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Fixing one biill won't ease farmers' finances

January 30, 2002

Fixing one biill won't ease farmers' finances



Washington County farmers, rebuffed in their attempts to win repeal of a nutrient-management law, will try this year to loosen its requirements. Lawmakers need to work with them on this and other measures designed to make farming a more viable enterprise.

Del. Joe Bartlett, R-Washington - Frederick, pledged to work on improving farmers' finan health when he and other rejected the idea of a county real-estate transfer tax that would help pay for school construction and farm land preservation. The 2002 session would be the ideal place to start.

The nutrient-management law was passed in 1998, after people became sick from eating fish infected with an organism called pfisteria, said to thrive in waterways with large amounts of agricultural runoff. To prevent that, farmers must get the Agricultural Extension Service or a certified planner to write a nutrient-management plan.

Farmer would like they law changed so they can write their own plans. That's a change that's unlikely to pass; state offis often value the input of consultants over independent businesspeople. Our suggested compromise would allow farmers to write the plan, then have it reviewed by the extension service.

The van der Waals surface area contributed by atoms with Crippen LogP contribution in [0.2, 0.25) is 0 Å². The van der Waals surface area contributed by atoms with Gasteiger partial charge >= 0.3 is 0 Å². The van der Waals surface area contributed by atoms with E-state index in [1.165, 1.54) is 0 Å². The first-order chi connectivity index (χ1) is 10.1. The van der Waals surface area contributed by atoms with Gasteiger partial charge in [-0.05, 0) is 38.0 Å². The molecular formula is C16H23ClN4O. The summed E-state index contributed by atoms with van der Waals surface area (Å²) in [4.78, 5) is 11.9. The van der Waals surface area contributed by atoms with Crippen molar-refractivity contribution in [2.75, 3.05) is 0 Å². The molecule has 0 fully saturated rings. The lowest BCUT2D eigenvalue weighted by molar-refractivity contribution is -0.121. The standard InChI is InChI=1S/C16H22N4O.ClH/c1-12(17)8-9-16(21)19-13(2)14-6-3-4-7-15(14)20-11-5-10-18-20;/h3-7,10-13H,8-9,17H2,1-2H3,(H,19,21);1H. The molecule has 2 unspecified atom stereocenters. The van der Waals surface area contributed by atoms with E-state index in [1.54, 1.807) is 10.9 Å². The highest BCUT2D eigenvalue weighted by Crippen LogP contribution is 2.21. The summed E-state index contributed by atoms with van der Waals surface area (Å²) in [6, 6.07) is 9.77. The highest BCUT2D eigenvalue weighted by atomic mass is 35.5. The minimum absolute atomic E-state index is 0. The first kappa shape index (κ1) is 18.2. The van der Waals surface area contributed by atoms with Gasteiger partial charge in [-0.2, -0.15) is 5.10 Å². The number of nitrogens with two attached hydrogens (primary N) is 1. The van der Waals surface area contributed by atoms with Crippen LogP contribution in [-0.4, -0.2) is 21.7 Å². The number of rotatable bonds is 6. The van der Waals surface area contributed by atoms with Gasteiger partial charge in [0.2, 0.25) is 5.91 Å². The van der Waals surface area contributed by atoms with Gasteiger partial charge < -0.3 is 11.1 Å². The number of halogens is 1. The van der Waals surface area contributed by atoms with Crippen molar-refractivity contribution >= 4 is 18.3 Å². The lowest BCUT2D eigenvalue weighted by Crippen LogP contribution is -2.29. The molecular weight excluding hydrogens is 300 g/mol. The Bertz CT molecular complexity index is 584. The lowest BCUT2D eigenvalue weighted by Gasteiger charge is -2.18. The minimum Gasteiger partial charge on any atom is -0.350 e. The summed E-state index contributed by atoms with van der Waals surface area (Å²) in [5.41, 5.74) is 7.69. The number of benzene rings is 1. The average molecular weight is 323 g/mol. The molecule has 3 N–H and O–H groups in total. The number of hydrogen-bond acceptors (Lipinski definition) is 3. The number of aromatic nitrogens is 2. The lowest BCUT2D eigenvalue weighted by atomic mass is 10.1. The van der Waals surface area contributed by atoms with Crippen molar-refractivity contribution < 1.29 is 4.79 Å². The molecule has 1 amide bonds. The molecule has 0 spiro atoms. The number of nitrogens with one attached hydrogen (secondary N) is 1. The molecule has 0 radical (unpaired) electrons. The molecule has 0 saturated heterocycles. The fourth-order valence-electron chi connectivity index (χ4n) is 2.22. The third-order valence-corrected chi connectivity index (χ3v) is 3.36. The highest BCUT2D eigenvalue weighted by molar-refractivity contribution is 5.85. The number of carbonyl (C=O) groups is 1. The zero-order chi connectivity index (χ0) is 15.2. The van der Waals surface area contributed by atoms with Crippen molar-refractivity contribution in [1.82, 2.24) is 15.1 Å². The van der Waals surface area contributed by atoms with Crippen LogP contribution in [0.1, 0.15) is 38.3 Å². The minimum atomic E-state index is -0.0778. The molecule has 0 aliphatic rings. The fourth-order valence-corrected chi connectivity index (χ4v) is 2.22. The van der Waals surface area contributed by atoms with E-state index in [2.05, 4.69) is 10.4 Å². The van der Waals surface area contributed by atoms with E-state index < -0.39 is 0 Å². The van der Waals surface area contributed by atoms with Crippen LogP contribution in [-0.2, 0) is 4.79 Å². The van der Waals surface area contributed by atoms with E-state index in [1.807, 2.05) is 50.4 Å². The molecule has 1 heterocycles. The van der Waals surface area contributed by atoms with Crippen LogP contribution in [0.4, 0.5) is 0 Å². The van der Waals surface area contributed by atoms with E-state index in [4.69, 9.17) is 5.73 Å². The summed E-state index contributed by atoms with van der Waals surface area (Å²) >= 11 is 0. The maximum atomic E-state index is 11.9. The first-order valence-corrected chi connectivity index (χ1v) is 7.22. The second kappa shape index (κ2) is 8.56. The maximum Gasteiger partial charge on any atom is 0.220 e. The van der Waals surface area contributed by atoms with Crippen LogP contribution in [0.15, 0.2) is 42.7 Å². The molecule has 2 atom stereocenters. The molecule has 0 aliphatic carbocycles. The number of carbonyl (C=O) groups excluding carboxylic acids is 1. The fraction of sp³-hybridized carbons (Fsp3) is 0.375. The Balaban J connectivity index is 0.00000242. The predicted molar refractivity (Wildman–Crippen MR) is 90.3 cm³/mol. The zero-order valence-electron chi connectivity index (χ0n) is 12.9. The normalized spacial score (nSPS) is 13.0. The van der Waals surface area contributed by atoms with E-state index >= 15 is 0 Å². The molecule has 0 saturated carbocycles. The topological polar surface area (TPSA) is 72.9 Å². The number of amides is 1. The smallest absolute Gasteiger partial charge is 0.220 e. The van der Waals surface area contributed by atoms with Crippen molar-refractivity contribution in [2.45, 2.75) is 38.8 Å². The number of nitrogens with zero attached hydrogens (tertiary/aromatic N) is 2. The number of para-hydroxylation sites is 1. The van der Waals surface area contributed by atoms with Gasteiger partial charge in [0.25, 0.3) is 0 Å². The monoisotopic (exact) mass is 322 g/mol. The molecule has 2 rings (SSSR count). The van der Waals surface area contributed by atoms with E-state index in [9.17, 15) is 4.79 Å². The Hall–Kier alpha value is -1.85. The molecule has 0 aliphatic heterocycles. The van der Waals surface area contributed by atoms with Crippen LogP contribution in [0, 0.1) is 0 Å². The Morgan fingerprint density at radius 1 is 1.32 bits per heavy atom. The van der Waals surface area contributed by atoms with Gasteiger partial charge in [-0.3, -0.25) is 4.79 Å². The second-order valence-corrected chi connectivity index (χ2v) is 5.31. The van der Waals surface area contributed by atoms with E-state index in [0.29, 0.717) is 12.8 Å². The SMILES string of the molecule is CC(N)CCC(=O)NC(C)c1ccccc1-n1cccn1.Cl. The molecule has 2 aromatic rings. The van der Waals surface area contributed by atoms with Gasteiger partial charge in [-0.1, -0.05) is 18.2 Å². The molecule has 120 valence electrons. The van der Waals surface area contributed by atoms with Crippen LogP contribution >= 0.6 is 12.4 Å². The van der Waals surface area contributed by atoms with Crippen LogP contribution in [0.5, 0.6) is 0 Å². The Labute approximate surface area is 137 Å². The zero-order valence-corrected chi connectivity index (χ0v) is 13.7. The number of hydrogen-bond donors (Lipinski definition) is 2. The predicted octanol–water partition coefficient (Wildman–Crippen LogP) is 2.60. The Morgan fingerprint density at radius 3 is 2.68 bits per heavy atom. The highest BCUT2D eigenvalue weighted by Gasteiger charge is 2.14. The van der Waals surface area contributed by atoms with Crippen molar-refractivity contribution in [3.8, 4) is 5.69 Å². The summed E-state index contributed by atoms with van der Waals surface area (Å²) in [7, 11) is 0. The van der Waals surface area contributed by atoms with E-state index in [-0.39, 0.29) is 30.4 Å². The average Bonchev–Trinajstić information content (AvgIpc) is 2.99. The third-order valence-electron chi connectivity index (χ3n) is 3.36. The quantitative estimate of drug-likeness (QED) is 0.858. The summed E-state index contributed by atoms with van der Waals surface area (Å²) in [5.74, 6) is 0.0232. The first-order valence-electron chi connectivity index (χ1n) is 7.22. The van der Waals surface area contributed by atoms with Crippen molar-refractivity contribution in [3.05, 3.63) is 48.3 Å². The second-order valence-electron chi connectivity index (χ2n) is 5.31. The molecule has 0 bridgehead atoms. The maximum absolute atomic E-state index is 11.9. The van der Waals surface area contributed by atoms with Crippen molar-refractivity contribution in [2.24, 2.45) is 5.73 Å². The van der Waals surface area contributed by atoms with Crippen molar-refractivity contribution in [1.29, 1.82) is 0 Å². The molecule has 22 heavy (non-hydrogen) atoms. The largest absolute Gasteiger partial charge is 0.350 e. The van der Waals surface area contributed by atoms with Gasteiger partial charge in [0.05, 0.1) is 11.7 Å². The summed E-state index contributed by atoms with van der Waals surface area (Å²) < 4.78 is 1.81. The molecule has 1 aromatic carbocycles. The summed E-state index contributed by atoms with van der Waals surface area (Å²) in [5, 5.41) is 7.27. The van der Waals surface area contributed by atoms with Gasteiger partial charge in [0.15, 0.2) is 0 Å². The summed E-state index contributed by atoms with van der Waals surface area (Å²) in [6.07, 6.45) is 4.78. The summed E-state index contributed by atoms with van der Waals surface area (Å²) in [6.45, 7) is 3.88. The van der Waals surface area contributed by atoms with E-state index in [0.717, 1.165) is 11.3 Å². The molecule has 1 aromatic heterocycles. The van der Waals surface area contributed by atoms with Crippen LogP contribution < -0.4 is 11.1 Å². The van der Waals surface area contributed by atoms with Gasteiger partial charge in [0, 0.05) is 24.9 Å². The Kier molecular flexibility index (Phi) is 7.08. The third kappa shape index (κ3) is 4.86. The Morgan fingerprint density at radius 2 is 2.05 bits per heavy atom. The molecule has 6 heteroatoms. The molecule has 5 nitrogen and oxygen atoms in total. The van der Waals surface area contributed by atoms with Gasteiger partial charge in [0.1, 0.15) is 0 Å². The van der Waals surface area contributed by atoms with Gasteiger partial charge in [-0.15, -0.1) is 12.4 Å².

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The problem with this and other regulations farmers face is that it may prevent runoff or other problems, but it doesn't add to the bottom line. Here's what really needs to happen to improve the finan condition of farmers:

- Create an insurance pool for the state's farmers. Farmers often must depend on a spouse who works outside the farm to get medical and dental benefits.

- Work to help Maryland's federal representatives pass the northeast Dairy Compact. Without some price-support mechanism, an increasing number of farms will be sold for development, which will boost taxpayer costs for school and other services.

Targeting farmers as the despoilers of the Chesapeake Bay is easy, but ignores the runoff from commercial and residential development. It's time to look at everyone's role in this situation.

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